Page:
Lifelong learning - a paradigm for personal, educational, social, and economic cultivation
Lifelong learning is a concept that considers learning as a process that develops from infancy to the education of adults and senior citizens. It is a conceptual framework and guiding principle of all forms of learning, formal and informal, which contributes to cultivating humanistic, democratic, inclusion, and self-actualization values (UNESCO, 2019). With this concept, we acquire knowledge, skills, and personal and professional development tools that encourage active citizenship, social integration, and integration into the employment market (Alt & Raichel, 2018).
From an educational-pedagogical point of view, lifelong learning focuses on living together in peace and harmony as part of a dynamic and holistic process. It includes social and personal skills such as respect and concern for others, understanding diverse history and traditions, and recognizing minority rights. To develop cooperation for a just and democratic society, we are required to appreciate multicultural diversity and show patience and trust (Siemens, 2005).
The eight key skills for lifelong learning (Council of Europe, 2018) encourage collaboration, dialogic thinking, decision-making, discussion, and group dynamics. They may allow everyone to have the lifelong right to access quality and inclusive training and retraining opportunities to participate and contribute to everyday education and capacity building. This holistic approach emphasizes not only the educational needs but also the emotional-social and structural needs of each human being along his/her life (Pinson & Arnot, 2007).
Supporting UN SDGs 4, 8 and 16, this special issue is designed to promote the exposure of diverse lifelong learning perspectives. We call on researchers with empirical or theoretical work to reflect on the topic to enrich and expand the concept of lifelong learning to diverse populations of different ages, including migrants, refugees, and asylum seekers. To explore new and innovative learning spaces, and online environments that integrate distance learning, multi-educational, social, cultural, economic, and creative initiatives in multicultural and multilingual contexts as well as in formal, informal, and non-formal educational settings.
List of Topic Areas
- Implications for practice in building Lifelong Learning competencies to improve social cohesion and social-emotional skills of children and youth
- Lifelong Learning paradigm and social mobility
- The role of educational staff in building Lifelong learning competencies in multicultural classrooms and in non-formal educational environments
- Different perspectives on social foundations of lifelong learning
- The sociological aspect of lifelong learning and life quality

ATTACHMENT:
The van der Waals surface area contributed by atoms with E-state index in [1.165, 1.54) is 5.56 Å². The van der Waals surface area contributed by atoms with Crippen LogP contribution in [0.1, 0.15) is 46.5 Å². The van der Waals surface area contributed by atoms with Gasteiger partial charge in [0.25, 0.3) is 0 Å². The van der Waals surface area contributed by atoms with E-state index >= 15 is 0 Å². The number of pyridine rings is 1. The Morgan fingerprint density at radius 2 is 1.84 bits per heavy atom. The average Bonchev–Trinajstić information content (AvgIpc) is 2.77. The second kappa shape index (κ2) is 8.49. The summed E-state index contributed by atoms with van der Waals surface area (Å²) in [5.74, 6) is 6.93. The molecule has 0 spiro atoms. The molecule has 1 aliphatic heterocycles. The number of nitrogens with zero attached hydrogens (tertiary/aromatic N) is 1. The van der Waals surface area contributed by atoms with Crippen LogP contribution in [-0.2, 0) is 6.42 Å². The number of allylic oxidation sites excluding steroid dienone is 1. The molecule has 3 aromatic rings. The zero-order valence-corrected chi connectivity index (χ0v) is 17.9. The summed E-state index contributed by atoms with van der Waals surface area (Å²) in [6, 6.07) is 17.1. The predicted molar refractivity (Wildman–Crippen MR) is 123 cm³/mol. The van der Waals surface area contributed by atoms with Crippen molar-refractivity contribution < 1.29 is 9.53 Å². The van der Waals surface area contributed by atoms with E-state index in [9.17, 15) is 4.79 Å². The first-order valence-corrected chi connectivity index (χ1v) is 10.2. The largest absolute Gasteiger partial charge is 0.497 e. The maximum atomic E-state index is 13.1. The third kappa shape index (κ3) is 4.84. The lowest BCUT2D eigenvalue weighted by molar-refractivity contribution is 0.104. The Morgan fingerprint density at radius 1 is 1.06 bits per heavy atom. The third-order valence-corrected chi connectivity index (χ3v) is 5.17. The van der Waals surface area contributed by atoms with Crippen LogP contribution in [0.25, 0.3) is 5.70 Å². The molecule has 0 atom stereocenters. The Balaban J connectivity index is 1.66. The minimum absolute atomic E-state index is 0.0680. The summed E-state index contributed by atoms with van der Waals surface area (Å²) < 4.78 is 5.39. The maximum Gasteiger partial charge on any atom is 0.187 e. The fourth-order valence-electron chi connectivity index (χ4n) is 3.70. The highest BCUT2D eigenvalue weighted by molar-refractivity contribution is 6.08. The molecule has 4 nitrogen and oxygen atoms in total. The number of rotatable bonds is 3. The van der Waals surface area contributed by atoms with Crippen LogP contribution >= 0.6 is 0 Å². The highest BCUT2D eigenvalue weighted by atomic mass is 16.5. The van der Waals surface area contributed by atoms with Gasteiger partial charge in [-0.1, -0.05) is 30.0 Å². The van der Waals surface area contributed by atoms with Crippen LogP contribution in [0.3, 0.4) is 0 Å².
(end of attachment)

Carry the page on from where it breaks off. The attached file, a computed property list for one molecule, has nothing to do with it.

- The relationship between a lifelong learning paradigm and active political citizenship and self-fulfilment
- A policy of lifelong learning as part of adult education
Submissions are made using ScholarOne Manuscripts. Registration and access are available here.
Author guidelines must be strictly followed. Authors should select (from the drop-down menu) the special issue title at the appropriate step in the submission process, i.e. in response to "Please select the issue you are submitting to".
Submitted articles must not have been previously published, nor should they be under consideration for publication anywhere else, while under review for this journal.
This is a fully open access journal, which means all articles are published under the gold open access route, using a Creative Commons CC BY 4.0 user licence.
Quality Education for All operates a continuous publishing model. Articles accepted for publication (subject to double anonymous peer review) will publish once authors have approved proofs.
Emerald will cover the publication costs of articles submitted to this journal until July 31st 2024.
Opening date for manuscripts submissions: 1st November, 2023
Closing date for manuscripts submission: 31st January, 2024
Alt, D, Raichel, N. (2018). Lifelong Citizenship: Lifelong Learning as a Lever for Moral and Democratic Values, Brill.
Council of Europe (2018). Recommendation of 22 May 2018 on key competences for lifelong learning, COM/2018, 189/01.
Pinson, H., Arnot, M. (2007). “Sociology of Education and the Wasteland of Refugee Education Research.” British Journal of Sociology of Education, 28(3), 399-407. Siemens, G. (2005) ‘Connectivism: a theory for the digital age’ International Journal of Instructional Technology and Distance Learning, Vol. 2, No. 1.
UNESCO (2019). Global Education Monitoring Report Summary 2019, UNESCO.